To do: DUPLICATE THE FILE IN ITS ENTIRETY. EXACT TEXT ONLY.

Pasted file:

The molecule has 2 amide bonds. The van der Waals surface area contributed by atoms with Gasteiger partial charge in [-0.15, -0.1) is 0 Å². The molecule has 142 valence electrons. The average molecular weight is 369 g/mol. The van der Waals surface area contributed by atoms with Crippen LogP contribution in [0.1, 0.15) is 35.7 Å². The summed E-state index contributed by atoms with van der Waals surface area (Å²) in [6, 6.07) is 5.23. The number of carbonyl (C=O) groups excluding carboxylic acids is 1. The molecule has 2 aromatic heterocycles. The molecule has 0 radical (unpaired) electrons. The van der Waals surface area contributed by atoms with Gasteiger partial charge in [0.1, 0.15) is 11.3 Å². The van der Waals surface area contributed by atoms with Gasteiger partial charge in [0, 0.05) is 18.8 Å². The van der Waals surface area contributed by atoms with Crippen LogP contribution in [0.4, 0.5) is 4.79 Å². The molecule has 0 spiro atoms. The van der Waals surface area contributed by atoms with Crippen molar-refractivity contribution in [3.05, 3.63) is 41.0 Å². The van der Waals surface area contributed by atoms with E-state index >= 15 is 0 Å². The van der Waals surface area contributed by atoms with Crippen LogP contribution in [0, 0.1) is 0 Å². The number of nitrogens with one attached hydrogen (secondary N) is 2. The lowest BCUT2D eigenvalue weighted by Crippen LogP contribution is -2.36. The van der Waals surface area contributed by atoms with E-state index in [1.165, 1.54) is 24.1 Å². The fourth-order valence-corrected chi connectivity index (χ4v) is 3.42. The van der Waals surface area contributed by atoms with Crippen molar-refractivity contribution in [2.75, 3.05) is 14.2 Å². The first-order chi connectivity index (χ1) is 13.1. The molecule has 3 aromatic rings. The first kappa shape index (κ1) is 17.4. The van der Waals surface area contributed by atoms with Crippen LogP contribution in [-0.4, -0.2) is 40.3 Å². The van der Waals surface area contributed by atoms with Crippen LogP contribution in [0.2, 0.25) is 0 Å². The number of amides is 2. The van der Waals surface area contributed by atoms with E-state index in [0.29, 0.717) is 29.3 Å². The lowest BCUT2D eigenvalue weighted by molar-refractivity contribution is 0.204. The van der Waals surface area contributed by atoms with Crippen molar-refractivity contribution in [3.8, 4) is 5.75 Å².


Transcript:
The molecule has 2 amide bonds. The van der Waals surface area contributed by atoms with Gasteiger partial charge in [-0.15, -0.1) is 0 Å². The molecule has 142 valence electrons. The average molecular weight is 369 g/mol. The van der Waals surface area contributed by atoms with Crippen LogP contribution in [0.1, 0.15) is 35.7 Å². The summed E-state index contributed by atoms with van der Waals surface area (Å²) in [6, 6.07) is 5.23. The number of carbonyl (C=O) groups excluding carboxylic acids is 1. The molecule has 2 aromatic heterocycles. The molecule has 0 radical (unpaired) electrons. The van der Waals surface area contributed by atoms with Gasteiger partial charge in [0.1, 0.15) is 11.3 Å². The van der Waals surface area contributed by atoms with Gasteiger partial charge in [0, 0.05) is 18.8 Å². The van der Waals surface area contributed by atoms with Crippen LogP contribution in [0.4, 0.5) is 4.79 Å². The molecule has 0 spiro atoms. The van der Waals surface area contributed by atoms with Crippen molar-refractivity contribution in [3.05, 3.63) is 41.0 Å². The van der Waals surface area contributed by atoms with E-state index >= 15 is 0 Å². The van der Waals surface area contributed by atoms with Crippen LogP contribution in [0, 0.1) is 0 Å². The number of nitrogens with one attached hydrogen (secondary N) is 2. The lowest BCUT2D eigenvalue weighted by Crippen LogP contribution is -2.36. The van der Waals surface area contributed by atoms with E-state index in [1.165, 1.54) is 24.1 Å². The fourth-order valence-corrected chi connectivity index (χ4v) is 3.42. The van der Waals surface area contributed by atoms with Crippen molar-refractivity contribution in [2.75, 3.05) is 14.2 Å². The first-order chi connectivity index (χ1) is 13.1. The molecule has 3 aromatic rings. The first kappa shape index (κ1) is 17.4. The van der Waals surface area contributed by atoms with Crippen LogP contribution in [-0.4, -0.2) is 40.3 Å². The van der Waals surface area contributed by atoms with Crippen LogP contribution in [0.2, 0.25) is 0 Å². The number of amides is 2. The van der Waals surface area contributed by atoms with E-state index in [0.29, 0.717) is 29.3 Å². The lowest BCUT2D eigenvalue weighted by molar-refractivity contribution is 0.204. The van der Waals surface area contributed by atoms with Crippen molar-refractivity contribution in [3.8, 4) is 5.75 Å².